Another way by which Kingston impacts is by those silences – moments when her words hang in the air – by which she manages, quite often, to supply an inflection totally original. This use of pauses, or outright silence, to beef up the surrounding text, is one of the notable pluses of the cast’s delivery throughout, and by several characters (Caliban not least). Kingston seems unsure whether she’s from Millan or MilAn, but it doesn’t jar particularly.    

Whether The Tempest could survive without the funnies is arguable: you’d think they were there for the peasantry in the Globe’s audience, if it was staged there (or at the Blackfriars’, noted for its boy actors) before its Royal premiere. Yet with Inigo Jones (set) and two tip-top musicians, Robert Johnson and Antonio Ferrabosco involved, it does seem to have been devised (1611) primarily for King James.

Freestone’s production is riddled with not just clever but often brilliant touches. And they often come in little bursts. Miranda’s brilliant crumble, a downward twiddle in an instant (‘Thou art inclined to sleep’), was a giggle: pure, joyous slapstick. Ferdinand’s ‘For thy sake am I this patient’ (instantly followed by ‘Do you love me?’ – what a juxtaposition) was as funny as I’ve heard.

The cavorting with the gaberdine is of course much merriment (‘a very ancient and fish-like smell’…’misery acquaints a man (girl) with strange bedfellows.’)  Cath Whitefield pulled off Trinculo with appealing vulnerability. He doesn’t do much jesting here, and hasn’t the nerve of Lear’s fool (no Rigoletto). He always plays second, or even third, fiddle. It isn’t a Trinculo that, after that first endlessly entertaining sequence, imprints itself upon you. But it was very competent; and invited sympathy.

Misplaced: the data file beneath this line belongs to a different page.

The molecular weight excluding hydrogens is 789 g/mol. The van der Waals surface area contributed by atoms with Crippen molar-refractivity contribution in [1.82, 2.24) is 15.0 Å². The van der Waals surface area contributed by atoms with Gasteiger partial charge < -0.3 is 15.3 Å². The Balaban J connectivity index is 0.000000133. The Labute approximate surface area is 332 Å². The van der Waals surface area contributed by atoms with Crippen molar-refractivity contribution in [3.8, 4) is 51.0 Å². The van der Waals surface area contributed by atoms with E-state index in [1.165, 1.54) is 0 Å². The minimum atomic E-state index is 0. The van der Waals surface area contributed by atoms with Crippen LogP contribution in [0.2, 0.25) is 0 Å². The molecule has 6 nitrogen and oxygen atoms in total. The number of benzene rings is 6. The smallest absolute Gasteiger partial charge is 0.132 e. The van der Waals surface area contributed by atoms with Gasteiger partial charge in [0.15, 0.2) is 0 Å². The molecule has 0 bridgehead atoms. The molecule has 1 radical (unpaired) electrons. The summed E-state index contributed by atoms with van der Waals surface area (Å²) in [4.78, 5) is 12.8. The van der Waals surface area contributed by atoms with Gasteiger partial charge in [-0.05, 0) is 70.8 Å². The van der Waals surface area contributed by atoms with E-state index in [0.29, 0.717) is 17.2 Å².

Simon Startin’s bombastic Stephano (he is, after all, a butler – read vintner) sets off as merely a slightly pissed, robust bully; but as he gets pisseder, takes over the comedy and scores time and again.

The messing around with plastic bottles that look as if brimful of urine grows wearisome; but by the time they all emerge from the ‘mire’ (Trinculo: ‘Monster, I do smell all horse-piss’, Stephano, besmeared all over, including bizarre underpants, in more like cow-dung; or his chastened ‘I am not Stephano, but a cramp,’ we have been treated to a stack of chortles and sniggers along the way.